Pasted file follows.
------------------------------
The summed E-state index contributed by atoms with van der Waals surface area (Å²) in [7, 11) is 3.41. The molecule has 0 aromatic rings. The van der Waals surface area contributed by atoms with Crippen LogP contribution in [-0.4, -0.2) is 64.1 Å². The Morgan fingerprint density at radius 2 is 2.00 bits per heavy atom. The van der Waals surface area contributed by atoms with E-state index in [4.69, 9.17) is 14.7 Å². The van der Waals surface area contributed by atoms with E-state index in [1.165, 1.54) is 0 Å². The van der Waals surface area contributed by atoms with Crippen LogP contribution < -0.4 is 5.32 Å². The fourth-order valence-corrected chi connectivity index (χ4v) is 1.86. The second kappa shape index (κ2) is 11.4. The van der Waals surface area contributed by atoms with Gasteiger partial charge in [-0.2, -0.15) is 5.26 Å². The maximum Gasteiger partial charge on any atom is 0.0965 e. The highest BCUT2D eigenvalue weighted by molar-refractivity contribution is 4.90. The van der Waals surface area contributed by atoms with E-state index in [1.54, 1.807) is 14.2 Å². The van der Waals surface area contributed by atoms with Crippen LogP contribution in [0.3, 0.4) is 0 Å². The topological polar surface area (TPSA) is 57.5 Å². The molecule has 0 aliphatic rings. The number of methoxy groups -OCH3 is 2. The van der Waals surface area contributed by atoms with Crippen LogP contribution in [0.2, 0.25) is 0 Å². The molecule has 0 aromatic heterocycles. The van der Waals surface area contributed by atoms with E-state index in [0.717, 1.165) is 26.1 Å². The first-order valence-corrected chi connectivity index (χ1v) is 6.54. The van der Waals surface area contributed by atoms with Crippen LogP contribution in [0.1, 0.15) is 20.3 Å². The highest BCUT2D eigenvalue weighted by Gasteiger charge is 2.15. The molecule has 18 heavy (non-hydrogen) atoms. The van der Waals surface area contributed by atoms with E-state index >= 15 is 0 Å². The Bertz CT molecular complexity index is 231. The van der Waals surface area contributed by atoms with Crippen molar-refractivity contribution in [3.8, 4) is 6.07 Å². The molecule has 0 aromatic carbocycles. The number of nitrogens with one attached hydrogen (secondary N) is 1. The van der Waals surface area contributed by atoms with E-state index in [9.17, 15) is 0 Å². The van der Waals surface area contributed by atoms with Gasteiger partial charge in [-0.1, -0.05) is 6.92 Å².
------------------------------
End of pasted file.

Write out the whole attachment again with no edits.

The summed E-state index contributed by atoms with van der Waals surface area (Å²) in [7, 11) is 3.41. The molecule has 0 aromatic rings. The van der Waals surface area contributed by atoms with Crippen LogP contribution in [-0.4, -0.2) is 64.1 Å². The Morgan fingerprint density at radius 2 is 2.00 bits per heavy atom. The van der Waals surface area contributed by atoms with E-state index in [4.69, 9.17) is 14.7 Å². The van der Waals surface area contributed by atoms with E-state index in [1.165, 1.54) is 0 Å². The van der Waals surface area contributed by atoms with Crippen LogP contribution < -0.4 is 5.32 Å². The fourth-order valence-corrected chi connectivity index (χ4v) is 1.86. The second kappa shape index (κ2) is 11.4. The van der Waals surface area contributed by atoms with Gasteiger partial charge in [-0.2, -0.15) is 5.26 Å². The maximum Gasteiger partial charge on any atom is 0.0965 e. The highest BCUT2D eigenvalue weighted by molar-refractivity contribution is 4.90. The van der Waals surface area contributed by atoms with E-state index in [1.54, 1.807) is 14.2 Å². The van der Waals surface area contributed by atoms with Crippen LogP contribution in [0.3, 0.4) is 0 Å². The topological polar surface area (TPSA) is 57.5 Å². The molecule has 0 aliphatic rings. The number of methoxy groups -OCH3 is 2. The van der Waals surface area contributed by atoms with Crippen LogP contribution in [0.2, 0.25) is 0 Å². The molecule has 0 aromatic heterocycles. The van der Waals surface area contributed by atoms with E-state index in [0.717, 1.165) is 26.1 Å². The first-order valence-corrected chi connectivity index (χ1v) is 6.54. The van der Waals surface area contributed by atoms with Crippen LogP contribution in [0.1, 0.15) is 20.3 Å². The highest BCUT2D eigenvalue weighted by Gasteiger charge is 2.15. The molecule has 18 heavy (non-hydrogen) atoms. The van der Waals surface area contributed by atoms with E-state index >= 15 is 0 Å². The Bertz CT molecular complexity index is 231. The van der Waals surface area contributed by atoms with Crippen molar-refractivity contribution in [3.8, 4) is 6.07 Å². The molecule has 0 aromatic carbocycles. The number of nitrogens with one attached hydrogen (secondary N) is 1. The van der Waals surface area contributed by atoms with E-state index in [9.17, 15) is 0 Å². The van der Waals surface area contributed by atoms with Gasteiger partial charge in [-0.1, -0.05) is 6.92 Å².